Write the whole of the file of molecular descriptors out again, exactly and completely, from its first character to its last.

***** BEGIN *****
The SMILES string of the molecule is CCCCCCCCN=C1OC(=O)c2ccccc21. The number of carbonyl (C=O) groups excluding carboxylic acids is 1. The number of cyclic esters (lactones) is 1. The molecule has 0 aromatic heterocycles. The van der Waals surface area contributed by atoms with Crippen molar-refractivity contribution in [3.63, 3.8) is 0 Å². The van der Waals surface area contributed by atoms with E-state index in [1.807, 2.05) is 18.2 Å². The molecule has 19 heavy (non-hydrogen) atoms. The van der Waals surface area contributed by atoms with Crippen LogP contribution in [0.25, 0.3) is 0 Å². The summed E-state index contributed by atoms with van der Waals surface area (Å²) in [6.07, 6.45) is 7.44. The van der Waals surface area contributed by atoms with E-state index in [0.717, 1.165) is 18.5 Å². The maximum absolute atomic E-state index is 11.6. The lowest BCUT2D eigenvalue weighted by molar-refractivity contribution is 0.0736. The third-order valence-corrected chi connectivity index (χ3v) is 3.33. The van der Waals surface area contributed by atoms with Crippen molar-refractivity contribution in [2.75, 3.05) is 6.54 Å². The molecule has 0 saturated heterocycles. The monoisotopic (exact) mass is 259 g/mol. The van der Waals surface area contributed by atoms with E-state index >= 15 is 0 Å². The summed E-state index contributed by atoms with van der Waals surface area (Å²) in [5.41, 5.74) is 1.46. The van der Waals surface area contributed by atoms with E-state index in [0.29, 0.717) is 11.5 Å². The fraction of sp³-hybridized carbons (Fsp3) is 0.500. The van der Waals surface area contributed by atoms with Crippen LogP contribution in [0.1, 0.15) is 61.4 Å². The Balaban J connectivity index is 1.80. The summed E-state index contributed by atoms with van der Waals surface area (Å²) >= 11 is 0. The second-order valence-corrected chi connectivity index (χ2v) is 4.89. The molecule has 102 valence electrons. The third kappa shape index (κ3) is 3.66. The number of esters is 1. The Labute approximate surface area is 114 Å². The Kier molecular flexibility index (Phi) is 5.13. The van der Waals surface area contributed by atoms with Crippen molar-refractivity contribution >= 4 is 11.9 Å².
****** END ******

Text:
The SMILES string of the molecule is CCCCCCCCN=C1OC(=O)c2ccccc21. The number of carbonyl (C=O) groups excluding carboxylic acids is 1. The number of cyclic esters (lactones) is 1. The molecule has 0 aromatic heterocycles. The van der Waals surface area contributed by atoms with Crippen molar-refractivity contribution in [3.63, 3.8) is 0 Å². The van der Waals surface area contributed by atoms with E-state index in [1.807, 2.05) is 18.2 Å². The molecule has 19 heavy (non-hydrogen) atoms. The van der Waals surface area contributed by atoms with Crippen LogP contribution in [0.25, 0.3) is 0 Å². The summed E-state index contributed by atoms with van der Waals surface area (Å²) in [6.07, 6.45) is 7.44. The van der Waals surface area contributed by atoms with E-state index in [0.717, 1.165) is 18.5 Å². The maximum absolute atomic E-state index is 11.6. The lowest BCUT2D eigenvalue weighted by molar-refractivity contribution is 0.0736. The third-order valence-corrected chi connectivity index (χ3v) is 3.33. The van der Waals surface area contributed by atoms with Crippen molar-refractivity contribution in [2.75, 3.05) is 6.54 Å². The molecule has 0 saturated heterocycles. The monoisotopic (exact) mass is 259 g/mol. The van der Waals surface area contributed by atoms with E-state index >= 15 is 0 Å². The summed E-state index contributed by atoms with van der Waals surface area (Å²) in [5.41, 5.74) is 1.46. The van der Waals surface area contributed by atoms with E-state index in [0.29, 0.717) is 11.5 Å². The fraction of sp³-hybridized carbons (Fsp3) is 0.500. The van der Waals surface area contributed by atoms with Crippen LogP contribution in [0.1, 0.15) is 61.4 Å². The Balaban J connectivity index is 1.80. The summed E-state index contributed by atoms with van der Waals surface area (Å²) >= 11 is 0. The second-order valence-corrected chi connectivity index (χ2v) is 4.89. The molecule has 102 valence electrons. The third kappa shape index (κ3) is 3.66. The number of esters is 1. The Labute approximate surface area is 114 Å². The Kier molecular flexibility index (Phi) is 5.13. The van der Waals surface area contributed by atoms with Crippen molar-refractivity contribution >= 4 is 11.9 Å².